Housing market challenges set to continue, warns Hampshire property specialist
Challenges in the housing market are set to continue, with extreme care needed to navigate the next few months, a leading accountant has warned.
Property owners, sellers, buyers, landlords and tenants are all affected by turbulence in the sector, said Tom Young, associate director at Hampshire accountancy firm HWB.
Tom points to a range of factors suppressing market activity including stubbornly high inflation, rises in mortgage rates, declining house prices and rental yields, and potentially tighter constraints on lending.
At the same time, there remain opportunities to mitigate some of the pressures with the correct advice and a careful plan of action, he said.
Concerns have continued to grow since the latest Bank of England data painted a subdued picture of mortgage lending and home buying.
Since December 2021, the Bank of England has increased the base rate from 0.1% to 5.25% in successive series of rises designed to calm inflation in the economy.
But while inflation persists at 6.7%, disposable incomes has become lower for millions of people and those with higher mortgage rates are seeing their cost of living rise still further.
“The cost of borrowing is now at its highest level since the 2008 financial crisis,” said Tom, a property sector specialist. “The combination of the increased cost of living and mortgage rates has led to many individuals deciding to pay off lump sums of their mortgages rather than move. This has contributed to the decline in housing market and prices.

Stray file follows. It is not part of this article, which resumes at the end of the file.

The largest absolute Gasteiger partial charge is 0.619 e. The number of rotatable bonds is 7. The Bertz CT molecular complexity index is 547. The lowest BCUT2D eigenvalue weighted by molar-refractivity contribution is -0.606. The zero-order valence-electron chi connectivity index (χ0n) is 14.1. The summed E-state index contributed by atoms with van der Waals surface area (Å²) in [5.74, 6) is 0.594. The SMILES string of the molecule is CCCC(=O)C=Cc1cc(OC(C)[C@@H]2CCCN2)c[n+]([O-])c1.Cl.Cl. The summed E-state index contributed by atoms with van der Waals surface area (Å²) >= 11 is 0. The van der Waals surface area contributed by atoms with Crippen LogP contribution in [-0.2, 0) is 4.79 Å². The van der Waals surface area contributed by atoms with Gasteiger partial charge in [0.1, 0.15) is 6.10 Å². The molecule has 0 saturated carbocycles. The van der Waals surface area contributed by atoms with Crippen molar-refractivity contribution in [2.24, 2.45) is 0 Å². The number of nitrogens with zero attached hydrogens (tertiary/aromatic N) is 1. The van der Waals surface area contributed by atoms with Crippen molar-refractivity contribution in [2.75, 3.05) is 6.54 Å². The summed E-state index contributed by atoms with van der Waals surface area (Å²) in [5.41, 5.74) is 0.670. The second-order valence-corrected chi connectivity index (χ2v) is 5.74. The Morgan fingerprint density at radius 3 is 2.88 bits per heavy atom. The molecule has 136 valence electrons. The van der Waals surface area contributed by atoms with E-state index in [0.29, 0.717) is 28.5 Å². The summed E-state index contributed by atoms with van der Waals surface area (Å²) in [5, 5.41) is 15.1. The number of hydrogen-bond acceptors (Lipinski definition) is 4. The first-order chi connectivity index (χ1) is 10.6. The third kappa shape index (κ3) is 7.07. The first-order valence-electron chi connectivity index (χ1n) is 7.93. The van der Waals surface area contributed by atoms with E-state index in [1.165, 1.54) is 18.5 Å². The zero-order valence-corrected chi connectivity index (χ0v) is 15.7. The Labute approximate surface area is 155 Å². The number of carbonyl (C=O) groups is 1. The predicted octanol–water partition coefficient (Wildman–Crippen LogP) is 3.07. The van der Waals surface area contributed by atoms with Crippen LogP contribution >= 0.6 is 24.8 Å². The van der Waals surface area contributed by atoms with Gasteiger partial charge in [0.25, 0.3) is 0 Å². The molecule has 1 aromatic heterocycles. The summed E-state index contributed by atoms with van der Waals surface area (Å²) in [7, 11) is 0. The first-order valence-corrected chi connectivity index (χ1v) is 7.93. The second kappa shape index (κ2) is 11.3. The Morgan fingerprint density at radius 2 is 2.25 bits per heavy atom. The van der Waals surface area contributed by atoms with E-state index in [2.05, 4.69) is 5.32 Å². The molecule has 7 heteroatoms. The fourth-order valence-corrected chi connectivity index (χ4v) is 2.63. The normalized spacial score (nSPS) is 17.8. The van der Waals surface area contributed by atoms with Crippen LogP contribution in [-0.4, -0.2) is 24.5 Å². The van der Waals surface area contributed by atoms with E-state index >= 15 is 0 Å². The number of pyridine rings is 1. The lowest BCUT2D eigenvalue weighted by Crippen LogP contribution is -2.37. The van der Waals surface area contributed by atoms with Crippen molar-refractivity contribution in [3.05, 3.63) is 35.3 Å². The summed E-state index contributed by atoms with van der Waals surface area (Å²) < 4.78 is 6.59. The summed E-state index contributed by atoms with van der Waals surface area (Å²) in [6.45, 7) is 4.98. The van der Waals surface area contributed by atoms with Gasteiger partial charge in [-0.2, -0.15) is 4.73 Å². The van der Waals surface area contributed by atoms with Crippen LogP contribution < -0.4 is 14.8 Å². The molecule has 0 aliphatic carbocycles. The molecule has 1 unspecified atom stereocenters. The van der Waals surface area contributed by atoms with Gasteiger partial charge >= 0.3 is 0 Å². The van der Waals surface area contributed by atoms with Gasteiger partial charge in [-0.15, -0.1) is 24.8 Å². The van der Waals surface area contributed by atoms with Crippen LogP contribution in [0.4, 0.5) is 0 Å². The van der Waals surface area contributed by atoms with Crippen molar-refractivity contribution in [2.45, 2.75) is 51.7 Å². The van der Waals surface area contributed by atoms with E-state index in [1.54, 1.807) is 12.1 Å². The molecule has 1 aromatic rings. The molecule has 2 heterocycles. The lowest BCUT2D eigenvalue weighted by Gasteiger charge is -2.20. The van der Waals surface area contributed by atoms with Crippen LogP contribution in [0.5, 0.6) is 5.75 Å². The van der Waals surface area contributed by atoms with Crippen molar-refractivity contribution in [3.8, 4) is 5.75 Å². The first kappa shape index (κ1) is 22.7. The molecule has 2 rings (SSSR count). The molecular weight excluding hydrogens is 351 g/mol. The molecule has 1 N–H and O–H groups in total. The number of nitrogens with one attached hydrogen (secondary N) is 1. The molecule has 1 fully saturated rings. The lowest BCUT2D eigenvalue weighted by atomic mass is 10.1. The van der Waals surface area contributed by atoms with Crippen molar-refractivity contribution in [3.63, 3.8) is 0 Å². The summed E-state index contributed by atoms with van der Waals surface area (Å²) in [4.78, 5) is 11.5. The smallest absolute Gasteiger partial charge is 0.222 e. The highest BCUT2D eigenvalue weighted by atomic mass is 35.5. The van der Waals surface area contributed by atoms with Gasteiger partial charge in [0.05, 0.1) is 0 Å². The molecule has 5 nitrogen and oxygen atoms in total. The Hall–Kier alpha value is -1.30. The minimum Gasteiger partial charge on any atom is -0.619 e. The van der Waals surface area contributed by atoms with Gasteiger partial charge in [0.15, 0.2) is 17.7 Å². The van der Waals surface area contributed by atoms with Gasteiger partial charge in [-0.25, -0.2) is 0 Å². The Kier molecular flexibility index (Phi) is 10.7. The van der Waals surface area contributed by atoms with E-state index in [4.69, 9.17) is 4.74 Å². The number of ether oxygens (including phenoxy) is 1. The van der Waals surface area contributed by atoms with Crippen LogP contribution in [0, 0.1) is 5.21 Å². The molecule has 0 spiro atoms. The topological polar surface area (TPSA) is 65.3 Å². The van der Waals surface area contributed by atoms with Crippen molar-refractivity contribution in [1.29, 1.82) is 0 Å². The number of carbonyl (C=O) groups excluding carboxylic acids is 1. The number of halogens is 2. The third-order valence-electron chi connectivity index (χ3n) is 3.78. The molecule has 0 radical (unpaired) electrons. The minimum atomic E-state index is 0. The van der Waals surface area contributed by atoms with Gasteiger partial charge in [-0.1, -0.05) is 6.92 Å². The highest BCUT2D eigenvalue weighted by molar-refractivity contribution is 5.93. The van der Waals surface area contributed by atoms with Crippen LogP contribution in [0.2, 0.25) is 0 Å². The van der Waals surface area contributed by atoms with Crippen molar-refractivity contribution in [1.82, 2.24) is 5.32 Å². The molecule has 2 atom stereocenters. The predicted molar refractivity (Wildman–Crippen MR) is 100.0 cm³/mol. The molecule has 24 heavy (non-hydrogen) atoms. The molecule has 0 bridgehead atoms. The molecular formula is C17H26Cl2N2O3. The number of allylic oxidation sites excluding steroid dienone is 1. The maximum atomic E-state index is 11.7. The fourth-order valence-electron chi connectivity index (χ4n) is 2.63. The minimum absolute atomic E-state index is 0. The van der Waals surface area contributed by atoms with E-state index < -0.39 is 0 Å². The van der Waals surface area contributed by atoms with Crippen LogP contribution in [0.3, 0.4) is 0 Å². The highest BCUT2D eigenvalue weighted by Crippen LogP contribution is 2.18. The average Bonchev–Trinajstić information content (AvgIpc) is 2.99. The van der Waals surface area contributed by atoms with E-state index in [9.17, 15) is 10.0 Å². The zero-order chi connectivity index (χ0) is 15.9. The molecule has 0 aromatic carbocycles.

“On the face of it, lower house prices may seem like good news for prospective buyers but not if it is offset by higher mortgage payments.
“We’re already seeing the level of mortgage arrears at a seven-year high, a clear indication of pressure on affordability, and the number of new mortgage loans declining markedly.”
There are signs that rates may be close to a plateau, with the Bank of England keeping interest rates at 5.25% after 14 successive increases. This has prompted some mortgage lenders to cut fixed rates for two and five year terms.
Tom said: “It’s therefore possible that buying a home could become more affordable in future but, at the moment, prices have generally not decreased enough to balance out the higher interest rates.
“We are certainly seeing an increase in enquiries from people looking to mitigate property sector pressures.
“Many of those who took advantage of the Stamp Duty holiday during Covid will now be renewing their mortgage terms and be faced with a steep increase in repayments.
“And owners of highly geared properties, where the level of debt versus equity is high, could end up with the pain of negative equity.
“We’re also seeing mortgage providers becoming more stringent before they approve loans, carrying out additional checks on risk profiles and requesting cash flow forecasts while they ‘stress test’ the ability to make repayments.”
Tom said that some prospective buy-to-let (BTL) landlords, if they have equity backing and can ‘ride the storm’ of higher interest rates, could purchase properties at favourable levels at a time when prices are falling.
“But they should factor in the risk of a squeeze on rental yields if tenants struggle to keep up rent payments,” he said. “It’s inflation and the overall cost of living that is making this such a challenging time in the market.”
Tom added that one way BTL landlords can mitigate the risk of mortgage interest is by purchasing the property using a company or incorporating an existing portfolio.
“Companies do not incur the same restrictions on claiming mortgage interest against rental profits as individual landlords. It is therefore worth running the calculations to ascertain whether it is best to purchase the property as an individual or in a Company. There are many other factors that should be taken into consideration, such as the mortgage rates for individuals tend to be lower than that offered a Company as well as the Stamp Duty Land Tax and Capital Gains Tax”.
“The best advice is to engage a tax advisor to run the calculations.”
“Our message overall is that if you are worried about a property transaction during this time of market uncertainty, an independence expert is best placed to help.”